"It's a great feeling," he said. "I knew this year I should be able to at least get the Class A record, and it was nice to get that 15-7 bar out of the way and then 16. I was excited about that bar because that's the second time I've jumped (16) outdoors. I was real close at 16-5 and it would've been nice to have that but I'll get it next year."

Hughes tried for the all-class record of 16-4, almost vaulting 16-5 on his final attempt as the fans and athletes watching slow-clapped his approach.

He couldn't quite get it, but said it was fun.

"You really just have to have fun with this sport because if you get down on yourself you'll start to think negatively and everything will go negative," he said. "I was thinking today is going to be a good day and it was."

Earlier in the day, Hughes' younger brother, sophomore Carter, won the shot put with a toss of 54-02.

The Hughes were instrumental in the Sidney boys lead after the first day.

"It was good, I was trying to put it away early and get a good throw in," Carter, who broke Sidney's shot put record with the throw, said. "It just gives me a little more confidence going into tomorrow.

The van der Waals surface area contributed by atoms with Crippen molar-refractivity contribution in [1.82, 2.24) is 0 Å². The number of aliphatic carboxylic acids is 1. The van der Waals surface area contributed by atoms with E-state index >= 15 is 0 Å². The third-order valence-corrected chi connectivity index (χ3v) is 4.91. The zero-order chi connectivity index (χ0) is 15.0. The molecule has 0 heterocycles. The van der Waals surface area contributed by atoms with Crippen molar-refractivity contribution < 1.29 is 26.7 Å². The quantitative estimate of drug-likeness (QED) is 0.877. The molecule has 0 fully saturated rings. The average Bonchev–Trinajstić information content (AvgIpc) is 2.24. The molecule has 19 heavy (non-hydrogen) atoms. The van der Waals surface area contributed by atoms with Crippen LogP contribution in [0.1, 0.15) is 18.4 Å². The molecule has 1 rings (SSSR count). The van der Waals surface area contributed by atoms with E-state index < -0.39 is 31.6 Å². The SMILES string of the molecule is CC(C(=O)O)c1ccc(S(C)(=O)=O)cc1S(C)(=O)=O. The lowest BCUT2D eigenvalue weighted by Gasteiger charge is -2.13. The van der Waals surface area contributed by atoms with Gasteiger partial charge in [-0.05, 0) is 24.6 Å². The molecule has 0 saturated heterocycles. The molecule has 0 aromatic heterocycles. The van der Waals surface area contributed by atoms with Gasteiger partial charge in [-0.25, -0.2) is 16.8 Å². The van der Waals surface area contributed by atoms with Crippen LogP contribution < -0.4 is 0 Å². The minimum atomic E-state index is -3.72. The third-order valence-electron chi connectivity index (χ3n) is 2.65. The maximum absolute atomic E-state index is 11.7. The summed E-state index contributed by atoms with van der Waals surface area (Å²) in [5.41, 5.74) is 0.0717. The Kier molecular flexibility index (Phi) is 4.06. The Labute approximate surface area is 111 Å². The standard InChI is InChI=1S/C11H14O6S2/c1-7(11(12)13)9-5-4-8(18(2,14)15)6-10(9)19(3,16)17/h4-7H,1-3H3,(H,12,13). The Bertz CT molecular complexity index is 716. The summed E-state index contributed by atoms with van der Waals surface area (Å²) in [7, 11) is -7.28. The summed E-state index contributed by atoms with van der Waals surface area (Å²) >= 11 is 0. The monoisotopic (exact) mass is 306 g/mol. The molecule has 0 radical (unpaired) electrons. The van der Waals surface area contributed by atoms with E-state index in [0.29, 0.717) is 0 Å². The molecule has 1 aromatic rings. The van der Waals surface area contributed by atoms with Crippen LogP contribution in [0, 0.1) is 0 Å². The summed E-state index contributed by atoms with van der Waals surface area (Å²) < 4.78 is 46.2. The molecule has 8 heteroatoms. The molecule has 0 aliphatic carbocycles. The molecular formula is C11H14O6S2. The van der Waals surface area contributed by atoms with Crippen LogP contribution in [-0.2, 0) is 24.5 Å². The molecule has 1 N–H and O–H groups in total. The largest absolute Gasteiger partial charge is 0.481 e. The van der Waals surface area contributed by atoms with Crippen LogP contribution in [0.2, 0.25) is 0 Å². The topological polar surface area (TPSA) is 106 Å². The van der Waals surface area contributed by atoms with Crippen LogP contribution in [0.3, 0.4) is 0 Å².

"I could tell once it came off that it was going to be a good throw."

Big brother was proud too.

"It's really cool," Garrison said. "We really love track in our family so it was really cool to see him finally come through and be a state champion because he's worked super hard all season. So I was really proud of him, and it's nice to have a brother that's a state champ too."

For the girls, Frenchtown junior Emilie Hinrichs helped led the way with a win in the high jump and a fourth-place finish in the shot put. Her teammate, Adeline Richardson, won that same event.

Hinrichs overcame adversity on her way to the title. She won the event at 5-5, after being on her final leap at both 5-2 and 5-4.

"I think I just tried to change my mentality a little bit," she said. "Be a little more aggressive, have a little more confidence when I jumped, and I think that made all the difference."

Was she nervous?

"Oh absolutely," she said, laughing. "It's always a little nerve-racking when you don't know if you're going to make it to the next height."

Isaiah Renner helped put Laurel in the fourth spot on the boys side, winning the lone state championship for the Locomotives, in the long jump. The Locomotives are five points behind third place Columbia Falls.

Renner, a senior, just picked up long jump this year.

"It feels great," he said. "It was wild, having just started this year. But I'm pretty pumped right now. 

"Last year I didn't get to compete because I kind of hurt my back but it feels good to go out and compete and go out with a bang."

Other boys champions included Sage Wanner of Columbia Falls in the 3,200 and Ridge Albright from Corvallis in the high jump. On the girls side, Butte Central's Rachael McGree won the long jump and Mariah Hinson of Stevensville in the javelin.